[It's loosely based on ancient Alexandria. I'm trying for a more Hellenistic/Classical/Byzantine feel, not scrubby little Medieval Europe where 10,000 people is considered a big city.]

-------------

A Tour of the City
...

 

The narrow strip of the Waterfront curves south and east around Exordium. No surprise, this area holds many warehouses, sailmakers, net-menders, and other businesses catering to sailors, ships and longshoremen. This includes taverns — lots and lots of taverns. Brothels, too, of the low sort for men who aren’t picky after months at sea. Some neighborhoods are notorious as the haunts of foreign sailors with strange and sinister customs, such as the fire-worshipping Kurithans of Tarside. It is whispered that not everyone who seeks the drug dens of Tarside returns… though their corpses may turn up, strangely burned, floating in the harbor.

 

The Waterfront’s most notable landmark is the Pera Sacra, or Sacred Pier. This floating wooden pier leads to the chief temple of Thalassene’s patron god Manakel, built on an islet in the Great Port. Instead of brick or stone, the temple is built of wood salvaged from old ships. Sailors visit the Pera Sacra before a voyage to pray for a safe journey, and after it to thank the god for bringing them back alive. The high priest of the Pera Sacra is Pontifex Gillis Pease, a peg-legged halfling and former sailor whose ship sank far from land. Abandoning hope of rescue, Gillis consigned his soul to the sea. Manakel accepted, and a ship found Gillis an hour later. The halfling is now the most powerful cleric in Thalassene.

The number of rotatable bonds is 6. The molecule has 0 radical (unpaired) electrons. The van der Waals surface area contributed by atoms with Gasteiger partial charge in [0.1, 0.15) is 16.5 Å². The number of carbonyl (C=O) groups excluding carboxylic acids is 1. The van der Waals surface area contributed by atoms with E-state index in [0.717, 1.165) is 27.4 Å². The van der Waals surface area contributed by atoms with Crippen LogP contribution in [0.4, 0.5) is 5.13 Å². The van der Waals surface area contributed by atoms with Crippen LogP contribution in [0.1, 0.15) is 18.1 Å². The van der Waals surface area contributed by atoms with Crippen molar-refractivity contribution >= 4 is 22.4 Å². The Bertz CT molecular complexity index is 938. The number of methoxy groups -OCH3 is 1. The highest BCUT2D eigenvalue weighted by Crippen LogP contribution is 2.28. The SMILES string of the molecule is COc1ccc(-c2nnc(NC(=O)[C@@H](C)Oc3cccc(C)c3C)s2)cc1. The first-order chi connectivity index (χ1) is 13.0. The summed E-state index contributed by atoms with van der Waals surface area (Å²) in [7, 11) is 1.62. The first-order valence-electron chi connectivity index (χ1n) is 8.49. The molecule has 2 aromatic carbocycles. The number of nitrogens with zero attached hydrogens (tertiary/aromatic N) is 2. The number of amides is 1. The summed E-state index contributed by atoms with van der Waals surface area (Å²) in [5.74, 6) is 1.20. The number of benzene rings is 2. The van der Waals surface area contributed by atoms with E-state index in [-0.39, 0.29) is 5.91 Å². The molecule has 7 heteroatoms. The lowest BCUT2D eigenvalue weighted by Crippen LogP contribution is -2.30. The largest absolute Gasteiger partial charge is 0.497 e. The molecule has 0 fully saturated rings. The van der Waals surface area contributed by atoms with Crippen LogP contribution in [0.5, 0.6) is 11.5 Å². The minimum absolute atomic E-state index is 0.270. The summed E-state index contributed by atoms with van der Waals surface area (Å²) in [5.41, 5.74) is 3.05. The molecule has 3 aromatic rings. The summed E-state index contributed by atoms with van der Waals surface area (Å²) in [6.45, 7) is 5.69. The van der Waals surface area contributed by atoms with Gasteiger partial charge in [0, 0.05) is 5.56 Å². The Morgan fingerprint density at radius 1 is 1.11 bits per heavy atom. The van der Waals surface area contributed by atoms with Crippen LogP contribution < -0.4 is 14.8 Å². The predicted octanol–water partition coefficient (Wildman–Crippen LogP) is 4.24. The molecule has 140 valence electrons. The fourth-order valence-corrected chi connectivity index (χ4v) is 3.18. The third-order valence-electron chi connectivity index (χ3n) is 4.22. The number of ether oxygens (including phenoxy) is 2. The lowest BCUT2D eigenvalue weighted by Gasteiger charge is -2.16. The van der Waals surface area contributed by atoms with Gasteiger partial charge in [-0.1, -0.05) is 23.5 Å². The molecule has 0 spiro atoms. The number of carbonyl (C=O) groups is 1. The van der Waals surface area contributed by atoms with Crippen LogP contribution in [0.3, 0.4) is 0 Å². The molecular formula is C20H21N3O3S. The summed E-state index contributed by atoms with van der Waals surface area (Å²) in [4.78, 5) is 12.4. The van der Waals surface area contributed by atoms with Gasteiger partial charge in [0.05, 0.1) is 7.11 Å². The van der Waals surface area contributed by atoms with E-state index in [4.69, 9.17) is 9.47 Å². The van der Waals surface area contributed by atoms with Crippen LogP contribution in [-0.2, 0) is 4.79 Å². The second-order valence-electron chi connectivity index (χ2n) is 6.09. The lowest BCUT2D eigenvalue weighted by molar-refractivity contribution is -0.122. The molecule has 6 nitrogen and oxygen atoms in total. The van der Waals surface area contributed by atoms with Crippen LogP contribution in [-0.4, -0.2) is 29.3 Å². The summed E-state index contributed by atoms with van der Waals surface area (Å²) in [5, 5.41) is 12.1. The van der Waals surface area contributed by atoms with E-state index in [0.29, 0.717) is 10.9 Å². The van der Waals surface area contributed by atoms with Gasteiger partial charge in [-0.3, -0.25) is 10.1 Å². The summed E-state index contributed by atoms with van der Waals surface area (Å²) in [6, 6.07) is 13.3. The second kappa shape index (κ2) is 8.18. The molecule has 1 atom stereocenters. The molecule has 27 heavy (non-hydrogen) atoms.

But the waterfront would not exist without trade. Hundreds of ships dock at dozens of quays. The stevedores are mostly humans, orcs and minotaurs, but they include sturdy dwarves, nimble halflings and stranger folk such as the four-legged, reptilian trogodons. They load and unload cargoes precious or pedestrian: coralwood, cotton and copra, pickles, papyrus, perfume and pearls, great clay jugs of squid sauce, oil and wine, dwarven steel and elven glass, tapestries, toys and tamed pterodactyls, bags of rice, barrels of dates, baskets of alum and caskets of jewels, the spices of a dozen lands, and so much more. The multi-lingual profanity is amazing.